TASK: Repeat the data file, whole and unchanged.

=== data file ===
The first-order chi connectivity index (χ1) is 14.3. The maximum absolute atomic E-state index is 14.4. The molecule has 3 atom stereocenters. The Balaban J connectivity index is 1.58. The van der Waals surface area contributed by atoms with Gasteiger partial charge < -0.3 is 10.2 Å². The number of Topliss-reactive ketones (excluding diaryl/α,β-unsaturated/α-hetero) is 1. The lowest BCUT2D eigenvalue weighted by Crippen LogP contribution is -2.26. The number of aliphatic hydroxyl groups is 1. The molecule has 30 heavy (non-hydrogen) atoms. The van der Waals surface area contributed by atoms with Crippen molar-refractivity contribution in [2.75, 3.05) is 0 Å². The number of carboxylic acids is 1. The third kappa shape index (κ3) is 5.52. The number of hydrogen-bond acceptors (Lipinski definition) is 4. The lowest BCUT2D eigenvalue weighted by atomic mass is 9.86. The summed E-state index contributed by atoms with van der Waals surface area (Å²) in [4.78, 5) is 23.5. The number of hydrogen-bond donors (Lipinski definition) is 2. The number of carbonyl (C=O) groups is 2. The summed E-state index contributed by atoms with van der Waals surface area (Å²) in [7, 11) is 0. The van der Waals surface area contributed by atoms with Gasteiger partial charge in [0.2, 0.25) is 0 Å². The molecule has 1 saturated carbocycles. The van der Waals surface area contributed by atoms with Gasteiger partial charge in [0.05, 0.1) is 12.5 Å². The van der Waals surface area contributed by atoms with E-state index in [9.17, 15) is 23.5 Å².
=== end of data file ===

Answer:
The first-order chi connectivity index (χ1) is 14.3. The maximum absolute atomic E-state index is 14.4. The molecule has 3 atom stereocenters. The Balaban J connectivity index is 1.58. The van der Waals surface area contributed by atoms with Gasteiger partial charge < -0.3 is 10.2 Å². The number of Topliss-reactive ketones (excluding diaryl/α,β-unsaturated/α-hetero) is 1. The lowest BCUT2D eigenvalue weighted by Crippen LogP contribution is -2.26. The number of aliphatic hydroxyl groups is 1. The molecule has 30 heavy (non-hydrogen) atoms. The van der Waals surface area contributed by atoms with Crippen molar-refractivity contribution in [2.75, 3.05) is 0 Å². The number of carboxylic acids is 1. The third kappa shape index (κ3) is 5.52. The number of hydrogen-bond acceptors (Lipinski definition) is 4. The lowest BCUT2D eigenvalue weighted by atomic mass is 9.86. The summed E-state index contributed by atoms with van der Waals surface area (Å²) in [4.78, 5) is 23.5. The number of hydrogen-bond donors (Lipinski definition) is 2. The number of carbonyl (C=O) groups is 2. The summed E-state index contributed by atoms with van der Waals surface area (Å²) in [7, 11) is 0. The van der Waals surface area contributed by atoms with Gasteiger partial charge in [0.2, 0.25) is 0 Å². The molecule has 1 saturated carbocycles. The van der Waals surface area contributed by atoms with Gasteiger partial charge in [0.05, 0.1) is 12.5 Å². The van der Waals surface area contributed by atoms with E-state index in [9.17, 15) is 23.5 Å².